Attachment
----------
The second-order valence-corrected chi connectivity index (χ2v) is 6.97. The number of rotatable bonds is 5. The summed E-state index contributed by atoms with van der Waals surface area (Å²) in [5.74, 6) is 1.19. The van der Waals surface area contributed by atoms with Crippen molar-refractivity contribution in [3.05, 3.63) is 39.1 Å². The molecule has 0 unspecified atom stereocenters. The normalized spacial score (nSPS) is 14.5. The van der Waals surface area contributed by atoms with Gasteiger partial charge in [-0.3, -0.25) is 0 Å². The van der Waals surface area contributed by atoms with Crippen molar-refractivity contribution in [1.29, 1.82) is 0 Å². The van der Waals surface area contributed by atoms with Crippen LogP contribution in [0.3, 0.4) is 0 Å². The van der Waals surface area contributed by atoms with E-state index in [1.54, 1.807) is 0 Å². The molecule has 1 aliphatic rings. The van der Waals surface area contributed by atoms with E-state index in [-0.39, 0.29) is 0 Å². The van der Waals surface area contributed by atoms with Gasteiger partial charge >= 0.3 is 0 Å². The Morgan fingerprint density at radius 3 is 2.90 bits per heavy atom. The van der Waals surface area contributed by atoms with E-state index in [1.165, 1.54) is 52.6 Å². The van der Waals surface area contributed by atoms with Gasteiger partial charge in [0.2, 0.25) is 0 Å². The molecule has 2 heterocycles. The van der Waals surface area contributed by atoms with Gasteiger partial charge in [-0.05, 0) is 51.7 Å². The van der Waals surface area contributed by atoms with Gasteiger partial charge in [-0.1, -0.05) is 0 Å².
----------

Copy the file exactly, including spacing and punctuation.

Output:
The second-order valence-corrected chi connectivity index (χ2v) is 6.97. The number of rotatable bonds is 5. The summed E-state index contributed by atoms with van der Waals surface area (Å²) in [5.74, 6) is 1.19. The van der Waals surface area contributed by atoms with Crippen molar-refractivity contribution in [3.05, 3.63) is 39.1 Å². The molecule has 0 unspecified atom stereocenters. The normalized spacial score (nSPS) is 14.5. The van der Waals surface area contributed by atoms with Gasteiger partial charge in [-0.3, -0.25) is 0 Å². The van der Waals surface area contributed by atoms with Crippen molar-refractivity contribution in [1.29, 1.82) is 0 Å². The van der Waals surface area contributed by atoms with Crippen LogP contribution in [0.3, 0.4) is 0 Å². The van der Waals surface area contributed by atoms with E-state index in [1.54, 1.807) is 0 Å². The molecule has 1 aliphatic rings. The van der Waals surface area contributed by atoms with E-state index in [-0.39, 0.29) is 0 Å². The van der Waals surface area contributed by atoms with Gasteiger partial charge >= 0.3 is 0 Å². The Morgan fingerprint density at radius 3 is 2.90 bits per heavy atom. The van der Waals surface area contributed by atoms with E-state index in [1.165, 1.54) is 52.6 Å². The van der Waals surface area contributed by atoms with Gasteiger partial charge in [0.2, 0.25) is 0 Å². The molecule has 2 heterocycles. The van der Waals surface area contributed by atoms with Gasteiger partial charge in [-0.05, 0) is 51.7 Å². The van der Waals surface area contributed by atoms with Gasteiger partial charge in [-0.1, -0.05) is 0 Å².